For once, one of Netanyahu’s grand designs made the transition from words in a speech to facts on the ground. But that did nothing for the estimated 55,000 migrants, mainly from Eritrea and Sudan, who arrived before the fence went up. While the world’s attention is now fixed on those who are trying to reach Europe by boat from North Africa, the African migrants living in Israel are part of the same crisis.

Another reminder of that came this week, in the news that three Eritrean asylum seekers who had been “voluntarily” repatriated to a third country (presumably Uganda or Rwanda, which reportedly have agreed to accept migrants living in Israel) were executed in Libya by Islamic State (also known as ISIS or ISIL).

The “third country” solution, which Israel has so far coerced about 9,000 migrants to accept, is almost certainly worse than indefinite incarceration in the Holot detention center. Thankfully, Israel’s Supreme Court overturned as unconstitutional the recent law making the latter option possible.

Israel’s politicians are apparently incapable of devising a humane arrangement for the migrants. With the exception of a tiny group of activists, Israelis are not demanding that they do so. And while the racist claims against them are inexcusable – the asylum seekers are not agents of crime or disease – the residents of disadvantaged neighborhoods in south Tel Aviv demanding their removal have a point: Adding 50,000 unemployed migrants to one of the city’s poorest areas is begging for trouble.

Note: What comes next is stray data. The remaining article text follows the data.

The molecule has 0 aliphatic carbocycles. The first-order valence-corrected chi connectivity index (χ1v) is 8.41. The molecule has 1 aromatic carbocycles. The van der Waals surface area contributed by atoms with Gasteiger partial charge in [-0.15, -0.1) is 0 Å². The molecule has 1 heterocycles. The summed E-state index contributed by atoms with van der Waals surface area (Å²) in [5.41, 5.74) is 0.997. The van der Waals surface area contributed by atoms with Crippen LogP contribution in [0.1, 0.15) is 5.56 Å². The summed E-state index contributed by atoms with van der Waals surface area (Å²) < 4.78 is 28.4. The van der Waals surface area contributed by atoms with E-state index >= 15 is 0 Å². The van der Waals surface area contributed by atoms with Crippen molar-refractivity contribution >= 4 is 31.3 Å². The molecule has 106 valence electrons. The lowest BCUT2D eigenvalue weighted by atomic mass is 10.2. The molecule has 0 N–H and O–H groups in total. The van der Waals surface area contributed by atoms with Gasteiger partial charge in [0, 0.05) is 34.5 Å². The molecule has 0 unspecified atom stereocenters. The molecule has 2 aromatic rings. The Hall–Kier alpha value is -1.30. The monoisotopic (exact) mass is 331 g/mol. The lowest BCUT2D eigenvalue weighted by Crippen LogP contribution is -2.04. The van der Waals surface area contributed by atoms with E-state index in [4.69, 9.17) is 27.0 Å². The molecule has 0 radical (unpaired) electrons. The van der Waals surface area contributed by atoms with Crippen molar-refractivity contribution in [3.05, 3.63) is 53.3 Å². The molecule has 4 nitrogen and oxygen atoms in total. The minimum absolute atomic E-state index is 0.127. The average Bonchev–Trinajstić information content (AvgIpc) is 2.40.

All this raises the question, how is it that world Jewry has yet to wake up to this travesty? I don’t mean the handful of anti-Zionists who are eager for any evidence that Israel is a racist ethnocracy, but rather the ordinary, decent Jews who care about Israel and want it to do better, who are trying, without success, to revive the dormant peace process. They can actually do something about this issue.

American Jews, in particular, have a record here. There is no question that the lobbying and funding efforts of the Jewish community of North America forced successive Israeli governments to resume bringing the Falashmura from Ethiopia. Of course, many Israelis will say it’s not the same. The Falashmura are Jews, and Israel has a duty to rescue and gather in Jews from around the world.